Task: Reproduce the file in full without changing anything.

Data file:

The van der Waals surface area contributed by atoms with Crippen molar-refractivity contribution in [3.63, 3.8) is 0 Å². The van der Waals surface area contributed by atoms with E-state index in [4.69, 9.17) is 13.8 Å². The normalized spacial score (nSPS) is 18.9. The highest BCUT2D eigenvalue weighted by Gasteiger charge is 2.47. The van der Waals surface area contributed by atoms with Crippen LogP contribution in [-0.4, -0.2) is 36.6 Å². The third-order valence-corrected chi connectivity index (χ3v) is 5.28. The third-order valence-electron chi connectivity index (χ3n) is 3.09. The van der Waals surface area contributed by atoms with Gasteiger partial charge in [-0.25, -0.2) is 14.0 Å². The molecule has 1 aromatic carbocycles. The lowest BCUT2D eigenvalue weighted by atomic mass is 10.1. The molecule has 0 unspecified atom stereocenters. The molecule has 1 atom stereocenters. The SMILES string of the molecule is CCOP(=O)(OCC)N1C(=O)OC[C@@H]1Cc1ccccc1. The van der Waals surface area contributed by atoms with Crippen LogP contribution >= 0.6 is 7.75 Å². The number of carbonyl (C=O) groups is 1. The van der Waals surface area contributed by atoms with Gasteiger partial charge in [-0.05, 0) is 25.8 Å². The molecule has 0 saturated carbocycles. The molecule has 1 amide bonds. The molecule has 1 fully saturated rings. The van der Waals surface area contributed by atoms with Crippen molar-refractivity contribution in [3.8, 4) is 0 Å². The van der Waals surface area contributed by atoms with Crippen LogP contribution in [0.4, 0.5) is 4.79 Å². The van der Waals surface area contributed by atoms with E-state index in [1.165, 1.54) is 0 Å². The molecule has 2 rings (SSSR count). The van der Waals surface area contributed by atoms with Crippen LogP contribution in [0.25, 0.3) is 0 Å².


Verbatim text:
The van der Waals surface area contributed by atoms with Crippen molar-refractivity contribution in [3.63, 3.8) is 0 Å². The van der Waals surface area contributed by atoms with E-state index in [4.69, 9.17) is 13.8 Å². The normalized spacial score (nSPS) is 18.9. The highest BCUT2D eigenvalue weighted by Gasteiger charge is 2.47. The van der Waals surface area contributed by atoms with Crippen LogP contribution in [-0.4, -0.2) is 36.6 Å². The third-order valence-corrected chi connectivity index (χ3v) is 5.28. The third-order valence-electron chi connectivity index (χ3n) is 3.09. The van der Waals surface area contributed by atoms with Gasteiger partial charge in [-0.25, -0.2) is 14.0 Å². The molecule has 1 aromatic carbocycles. The lowest BCUT2D eigenvalue weighted by atomic mass is 10.1. The molecule has 0 unspecified atom stereocenters. The molecule has 1 atom stereocenters. The SMILES string of the molecule is CCOP(=O)(OCC)N1C(=O)OC[C@@H]1Cc1ccccc1. The van der Waals surface area contributed by atoms with Crippen LogP contribution >= 0.6 is 7.75 Å². The number of carbonyl (C=O) groups is 1. The van der Waals surface area contributed by atoms with Gasteiger partial charge in [-0.05, 0) is 25.8 Å². The molecule has 0 saturated carbocycles. The molecule has 1 amide bonds. The molecule has 1 fully saturated rings. The van der Waals surface area contributed by atoms with Crippen molar-refractivity contribution in [3.8, 4) is 0 Å². The van der Waals surface area contributed by atoms with Crippen LogP contribution in [0.4, 0.5) is 4.79 Å². The van der Waals surface area contributed by atoms with E-state index in [1.165, 1.54) is 0 Å². The molecule has 2 rings (SSSR count). The van der Waals surface area contributed by atoms with Crippen LogP contribution in [0.25, 0.3) is 0 Å².